The Haiku stairs, commonly known as the Stairway to Heaven, is a popular tourist location in Oahu and rightly so due to the stunning view of Aiea bay and the Ko’olau mountain range it offers. The stairway, clearly visible from the H3 interstate in front of the Tetsuo Harano tunnel, is illegal to climb due to a large storm in 2015 that caused a landslide which badly damaged some sections of the stairs built during World War II (1942-1943). The damage to the stairs has not deterred hikers who choose to use the illegal route so residents near the entrance to the stairs now have trespassing and littering issues and people occasionally get injured and have to be rescued by helicopter from the unstable trail. This has caused a recent push for something to be done about the stairs which has presented two increasingly plausible options: to either tear down the stairs altogether or spend state funds on refurbishing the stairs into a legal tourist attraction.
Science teacher and Environmental Club advisor, Daniella Griffay, stated, “What makes it the most difficult to actually make into a legal hike is no one entity owns all of the stairs, mountain, and access road.”
The split between residents, city council (who mostly want to see the stairs torn down due to the inconvenience of trespassers and extra costs that go into managing the stairs), and Friends of The Haiku Stairs (an organization of those set on protecting the stairs) has even caught media attention. Many local channels such as KHON2 news, who have been following the great stair debate for about four years now, came out with a huge development in the fate of the Haiku Stairs in what has essentially been a stalemate for quite some time. On September 11, City council voted unanimously to remove the stairs completely and Oahu mayor Rick Blangiardi, said on September 15 that he would do just that.
Griffay, who has hiked the stairs legally (the back route through Moanalua Valley) about a dozen times since 2017 said that “the stairs should not be torn down but should be properly managed and maintained.”
Griffay along with other like-minded people believe that the state could benefit financially from fixing up the stairs to make them a functioning tourist attraction. There are also significantly more rescues and deaths on Diamond Head, a legal attraction, with not a single death caused due to the Haiku Stairs.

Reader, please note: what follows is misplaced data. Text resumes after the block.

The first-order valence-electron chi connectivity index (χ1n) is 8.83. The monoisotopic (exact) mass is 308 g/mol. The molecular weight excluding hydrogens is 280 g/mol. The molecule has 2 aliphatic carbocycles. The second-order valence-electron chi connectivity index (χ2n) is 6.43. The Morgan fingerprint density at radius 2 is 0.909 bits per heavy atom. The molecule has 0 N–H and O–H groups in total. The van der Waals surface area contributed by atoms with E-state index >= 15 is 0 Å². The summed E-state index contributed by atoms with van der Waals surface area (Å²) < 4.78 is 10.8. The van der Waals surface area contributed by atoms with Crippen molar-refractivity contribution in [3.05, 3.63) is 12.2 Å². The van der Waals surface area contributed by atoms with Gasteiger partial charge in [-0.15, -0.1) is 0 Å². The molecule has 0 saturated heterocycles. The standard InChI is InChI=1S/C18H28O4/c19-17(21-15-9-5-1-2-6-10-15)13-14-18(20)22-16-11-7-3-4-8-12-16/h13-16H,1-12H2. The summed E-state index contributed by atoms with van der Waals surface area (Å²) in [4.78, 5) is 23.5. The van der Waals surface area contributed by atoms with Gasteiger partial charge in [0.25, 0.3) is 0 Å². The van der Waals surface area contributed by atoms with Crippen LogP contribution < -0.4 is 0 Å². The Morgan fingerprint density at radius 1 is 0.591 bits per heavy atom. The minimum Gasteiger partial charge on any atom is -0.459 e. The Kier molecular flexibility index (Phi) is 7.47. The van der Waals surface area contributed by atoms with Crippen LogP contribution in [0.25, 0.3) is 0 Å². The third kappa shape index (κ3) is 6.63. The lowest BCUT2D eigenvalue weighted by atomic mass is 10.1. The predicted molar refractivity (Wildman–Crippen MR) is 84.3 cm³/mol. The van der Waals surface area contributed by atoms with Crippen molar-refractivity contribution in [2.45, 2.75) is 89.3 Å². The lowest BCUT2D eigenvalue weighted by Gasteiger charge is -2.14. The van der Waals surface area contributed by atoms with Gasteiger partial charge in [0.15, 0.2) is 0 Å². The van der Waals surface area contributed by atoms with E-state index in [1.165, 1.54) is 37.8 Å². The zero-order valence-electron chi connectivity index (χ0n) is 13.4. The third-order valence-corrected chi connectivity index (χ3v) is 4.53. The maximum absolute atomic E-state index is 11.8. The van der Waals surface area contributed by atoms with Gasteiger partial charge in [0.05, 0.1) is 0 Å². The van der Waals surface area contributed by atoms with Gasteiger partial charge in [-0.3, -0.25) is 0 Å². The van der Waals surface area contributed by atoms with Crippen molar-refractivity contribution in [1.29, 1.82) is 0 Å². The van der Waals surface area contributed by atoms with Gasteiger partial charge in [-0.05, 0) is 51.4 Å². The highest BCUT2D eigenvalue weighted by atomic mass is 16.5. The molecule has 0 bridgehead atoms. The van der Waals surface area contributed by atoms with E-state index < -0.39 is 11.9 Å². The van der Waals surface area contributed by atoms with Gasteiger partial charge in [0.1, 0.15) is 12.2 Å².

On the other hand, residents of the neighborhood which hikers sneak through are tired of trespassing at early hours and littering and the city has to spend extra on rescues and stationing police to guard the illegal side of the stairs to keep people from climbing. Some Hawaiians say that ancestral bones (iwi) are buried there which they would not want disturbed by hikers. The condition of the stairs will keep deteriorating, making it more unsafe and the city did propose to foot the bill of reconstruction in 2003 yet found it to be around $1 million, which was out of budget. According to the council, the cheapest, quickest solution for the city would be tearing down the stairs.
“We all see how long it has taken the state to do the Rail,” Griffay said, “Do we really want to spend more time and money on demolishing the stairs?” As an alternative to both demolishing and repairing the stairs, Griffay proposed that Kualoa Ranch could buy and move the stairs to their valley where they would enjoy the benefits of the fame of the stairs and not have to make their own. This would also eliminate the problem for locals because they could be placed in a non-residential area with the proper accommodations for a tourist attraction.
It is clear that whatever it is, something must be done about the Stairway to Heaven and soon. An increasingly popular trail with frequent travel that is not being inspected nor serviced is just a recipe for disaster and the permanent closure of a once in a lifetime hike due to a catastrophic accident.